John F. Kennedy
Kennedy was the youngest person so far to be elected U.S. president (although Theodore Roosevelt was some months younger when he became president upon William McKinley's death), and the first (and as yet only) Roman Catholic president. He beat Richard Nixon, Vice President in the previous administration, in a famous, closely-contested presidential election in 1960. Theodore H. White's 1961 book about that election campaign, The Making of the President 1960, was not only a national best-seller but is also used as a supplementary text in high school and college courses in U. S. government and history.
For various reasons, Kennedy was, during the time he served, perhaps the most popular president in U.S. history. He was a handsome, photogenic man who seemed open and accessible, and his administration marked a notable increase in direct media exposure of the president to the public at large, through television broadcasts from the Oval Office, televised press conferences, and numerous photo spreads in popular magazines. The "charisma" Kennedy and his family projected led to the figurative designation of "Camelot" for his administration. His glamorous wife "Jackie" was as newsworthy as he was, and the way they handled personal tragedies, especially the death of their newborn son Patrick Bouvier Kennedy in August 1963, enhanced their public image.
The house where Kennedy was born in Brookline (in the Boston, Massachusetts, metropolitan area) is now a National Historic Site, open to the public. Kennedy served in the US Navy in World War II. While he was captain of a PT Boat that was sunk in the Pacific Ocean, he sustained a back injury that plagued him for the remainder of his life, exacerbating a disease the public did not learn of until long after his death. (In May 2002 a National Geographic expedition found what is believed to be the wreckage of that PT-109 in the Solomon Islands , published in 1956 while he was serving in the US Senate, he was awarded the Pulitzer Prize. Information released after his death leaves no doubt that he had at least one, and probably several extramarital affairs while in office, including liaisons in the White House. Such things were not then considered fit for publication, and in Kennedy's case, they were never publicly discussed.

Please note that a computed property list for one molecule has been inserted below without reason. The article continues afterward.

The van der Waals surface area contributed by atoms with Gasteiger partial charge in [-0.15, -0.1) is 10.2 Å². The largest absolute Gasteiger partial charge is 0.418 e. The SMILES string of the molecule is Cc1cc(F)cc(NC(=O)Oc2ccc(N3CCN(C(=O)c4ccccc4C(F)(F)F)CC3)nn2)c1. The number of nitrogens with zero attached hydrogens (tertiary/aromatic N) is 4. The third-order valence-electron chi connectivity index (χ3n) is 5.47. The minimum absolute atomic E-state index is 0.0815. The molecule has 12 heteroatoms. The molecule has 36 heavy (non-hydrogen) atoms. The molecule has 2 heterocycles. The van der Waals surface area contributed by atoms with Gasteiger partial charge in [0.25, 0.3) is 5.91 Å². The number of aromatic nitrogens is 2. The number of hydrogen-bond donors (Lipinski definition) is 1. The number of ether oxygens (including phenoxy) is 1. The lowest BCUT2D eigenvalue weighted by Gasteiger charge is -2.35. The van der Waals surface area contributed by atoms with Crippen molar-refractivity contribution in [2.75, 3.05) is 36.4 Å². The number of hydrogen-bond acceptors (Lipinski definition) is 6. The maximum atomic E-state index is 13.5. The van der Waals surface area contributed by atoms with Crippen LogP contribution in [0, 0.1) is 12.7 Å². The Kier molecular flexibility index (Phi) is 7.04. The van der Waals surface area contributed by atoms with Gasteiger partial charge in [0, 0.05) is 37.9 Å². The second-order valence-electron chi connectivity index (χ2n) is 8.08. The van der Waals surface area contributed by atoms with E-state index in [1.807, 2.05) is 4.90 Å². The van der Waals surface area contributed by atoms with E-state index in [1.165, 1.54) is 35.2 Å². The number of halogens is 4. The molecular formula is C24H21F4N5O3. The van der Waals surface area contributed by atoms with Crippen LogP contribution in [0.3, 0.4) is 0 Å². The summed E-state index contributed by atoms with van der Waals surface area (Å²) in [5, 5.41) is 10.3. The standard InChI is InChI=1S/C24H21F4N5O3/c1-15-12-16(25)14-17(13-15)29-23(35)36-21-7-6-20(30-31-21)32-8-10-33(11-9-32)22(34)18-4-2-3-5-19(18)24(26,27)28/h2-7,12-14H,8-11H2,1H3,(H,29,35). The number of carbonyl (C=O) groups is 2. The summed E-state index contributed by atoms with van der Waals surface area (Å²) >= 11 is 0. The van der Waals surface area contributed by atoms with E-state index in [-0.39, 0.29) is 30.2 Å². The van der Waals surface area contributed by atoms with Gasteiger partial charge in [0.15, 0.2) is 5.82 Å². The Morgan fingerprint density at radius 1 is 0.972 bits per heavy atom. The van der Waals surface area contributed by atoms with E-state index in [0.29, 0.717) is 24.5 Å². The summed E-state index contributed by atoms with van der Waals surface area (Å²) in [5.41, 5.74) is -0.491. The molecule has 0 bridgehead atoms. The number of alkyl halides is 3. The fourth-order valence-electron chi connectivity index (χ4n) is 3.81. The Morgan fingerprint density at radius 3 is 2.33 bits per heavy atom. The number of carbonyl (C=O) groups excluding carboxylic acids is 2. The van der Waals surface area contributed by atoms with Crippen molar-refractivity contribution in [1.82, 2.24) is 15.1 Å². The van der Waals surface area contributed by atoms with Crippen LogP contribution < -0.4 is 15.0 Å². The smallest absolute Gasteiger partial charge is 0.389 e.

Kennedy was president for only about 1,000 days. This brief tenure was marked by such notable events as the acceleration of the United States' role in the space race, the beginning of the escalation of the American role in the Vietnam War, the Cuban missile crisis, and the Bay of Pigs invasion of Cuba; these events aggravated the Cold War with the USSR. He appointed his brother Robert F. Kennedy to his Cabinet as Attorney General.
President Kennedy was assassinated in Dallas, Texas, on November 22, 1963. Lee Harvey Oswald, apprehended for the crime, was himself fatally shot by Jack Ruby before he could be formally charged or brought to trial. Four days after Kennedy and Oswald were killed, President Lyndon Johnson created the Warren Commission to investigate the assassination. See John F. Kennedy assassination for further details of the circumstances surrounding Kennedy's death.
John F. Kennedy's grave with Eternal Flame
at Arlington National Cemetery. ()
Kennedy's life and the subsequent conspiracy theories surrounding his death have been the inspiration for many films. Recent ones include Nigel Turner's 1988 mini series The Men Who Killed Kennedy, Oliver Stone's 1991 blockbuster, JFK, and 1993's JFK: Reckless Youth, which looked at Kennedy's early years.
In November of 2002 long-secret medical records were made public, revealing Kennedy's physical ailments were more severe than previously thought. He was in constant pain from fractured vertebrae despite multiple medications, in addition to suffering from severe digestive problems and Addison's disease. Kennedy would get multiple injections of procaine before press conferences in order to appear healthy.
Supreme Court appointments
Dwight D. Eisenhower
Presidents of the United States